Thursday, December 29, 2016

The Top 10 Racquetball Stories of 2016

Many are happy to see the end of 2016, as they feel it was filled with unfortunate events. However, 2016 was a great year in sports. The Chicago Cubs won the World Series for the first time in over a century, and that was only the third best championship win of the year! The first was Leicester City winning the English Premier League, when their odds of doing so at the start of the season were 5000-1, and the second was when the Cleveland Cavaliers came back from 3-1 down in their final series against the Golden State Warriors, who had the best regular season record in NBA history.

In addition, Peyton Manning retired as a Super Bowl winner with the Denver Broncos, Sidney Crosby won his second Stanley Cup with the Pittsburgh Penguins, Brazil won Olympic gold in Men’s Soccer on home soil, Portugal wins its first ever European Football Championship, and in the NCAA Men’s Basketball tournament final the Villanova Wildcats and North Carolina Tar Heels had the best finish to a championship game you will ever see.

But this is The Racquetball Blog, so here are the best racquetball stories of 2016.

10) American women. Apologies for starting on a down note, but we have highlighted the issue of women’s player development in the USA for several years now, as their top players were in the second halves of their careers, and there were no clear successors to them. Three things illustrate the situation. One, the final rankings of the 2015-16 Ladies Professional Racquetball Tour (LPRT) season had only one USA player in the top 10: Rhonda Rajsich, who was #2. Previously, the fewest US players in the top ten was three in 2013-14, but as recently as 2009-10 eight of the top ten were American. Two, at this year’s International Racquetball Federation (IRF) World Championships in Cali, Colombia, no American woman got a medal in Women’s Singles for the first time ever. But it’s worse than that, because no American woman made it past the Round of 16! Forget about reaching the podium. No US woman was in the quarterfinals! This from a country that produced 11 of the first 15 Women’s Singles World Champions. Finally, so far on the LPRT this season only two of the 32 semi-final spots have been filled by USA players. It’s stunning, and if you’re a US coach, very concerning.

9) Aimee Ruiz & Janel Tisinger. Although the US women haven’t been doing well in singles, Ruiz and Tisinger produced one of the upsets of the year at the IRF World Championships as they won gold by defeating three time defending champions Paola Longoria and Samantha Salas of Mexico. The final went breaker, as the Americans won the first and Mexicans the second. In the breaker, Ruiz and Tisinger led most of the way, but it was a nervy finish, as Longoria and Salas got to within two down at 10-8. But Ruiz and Tisinger held on to win. It was a great match that’s well worth watching again.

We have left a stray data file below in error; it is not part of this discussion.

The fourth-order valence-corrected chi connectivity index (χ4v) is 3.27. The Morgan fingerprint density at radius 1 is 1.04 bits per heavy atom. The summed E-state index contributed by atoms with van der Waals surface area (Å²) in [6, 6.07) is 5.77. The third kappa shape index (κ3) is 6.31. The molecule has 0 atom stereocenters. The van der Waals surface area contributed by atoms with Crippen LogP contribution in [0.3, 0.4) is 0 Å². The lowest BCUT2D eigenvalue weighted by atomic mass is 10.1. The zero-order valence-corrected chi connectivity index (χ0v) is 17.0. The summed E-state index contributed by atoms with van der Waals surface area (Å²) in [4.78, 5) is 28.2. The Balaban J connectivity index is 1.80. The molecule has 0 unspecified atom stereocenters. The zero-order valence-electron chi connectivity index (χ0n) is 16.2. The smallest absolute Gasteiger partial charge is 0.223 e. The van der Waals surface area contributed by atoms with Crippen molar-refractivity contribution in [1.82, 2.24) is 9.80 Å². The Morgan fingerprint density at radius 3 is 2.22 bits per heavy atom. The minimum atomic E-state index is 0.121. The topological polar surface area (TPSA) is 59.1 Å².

8) Gabriela Martinez. It was 2010 when we saw a little girl running around at the World Junior Championships in Los Angeles, jumping on any open court she saw, hitting the ball around with exuberance. “Who is this girl? Gabriela Martinez? Where is she from? Guatemala? Really? Huh.” Flash forward six years, and that girl is U16 World Junior Champion for a second year, and was silver medalist at the 2016 IRF World Championships, losing only to Paola Longoria in the final. Martinez is the type of girl the USA used to produce regularly, but hasn’t recently. Instead, Martinez will be the girl Americans have trouble with for the next 15 years.

7) Rhonda Rajsich. Rajsich was the #1 player in the world, a two time World Champion, and four time US Open Champion. But beginning in July at the World Championships, her results have dropped off. She lost in the Round of 16 at Worlds, and hasn’t made it past the quarterfinals in any of the five LPRT events she’s played this season. Then in late October came the sad news that her father, Dennis, died. He was often seen at racquetball tournaments, and was a big part of his daughter’s life. She hasn’t played an LPRT event since, although we understand Rajsich plans to play at the next LPRT event in February, and it will be great to see her back on tour. But we heard someone describe climbing Mount Everest recently, and he said when you get to the top, you’re only halfway. And on Everest people die on the way down more often than the way up. We think there’s an analogy between climbing Everest and sports careers. Coming down from being on top can be more difficult than going up to the top.

6) Jason Thoerner. USA Racquetball appointed a new Executive Director late in 2016, and reached into its own ranks in selecting Jason Thoerner for the position. Thoerner has a wide background in racquetball, including as a USA Team player and World Champion in Men’s Doubles in 2008 with Mitch Williams. He worked with Head-Penn for several years, and in recent years was on the board of USA Racquetball, where he was serving as the USA Racquetball President at the time of his appointment to the ED position. USA Racquetball is one of the leading racquetball organizations, and as the USA likely has the most racquetball players overall, USA Racquetball is arguably the most important racquetball organization in the world. Thus, it’s important that they do things well. Thoerner’s appointment is intriguing, and from our interactions with him, we think he could have a very positive impact on the organization, and the sport in general.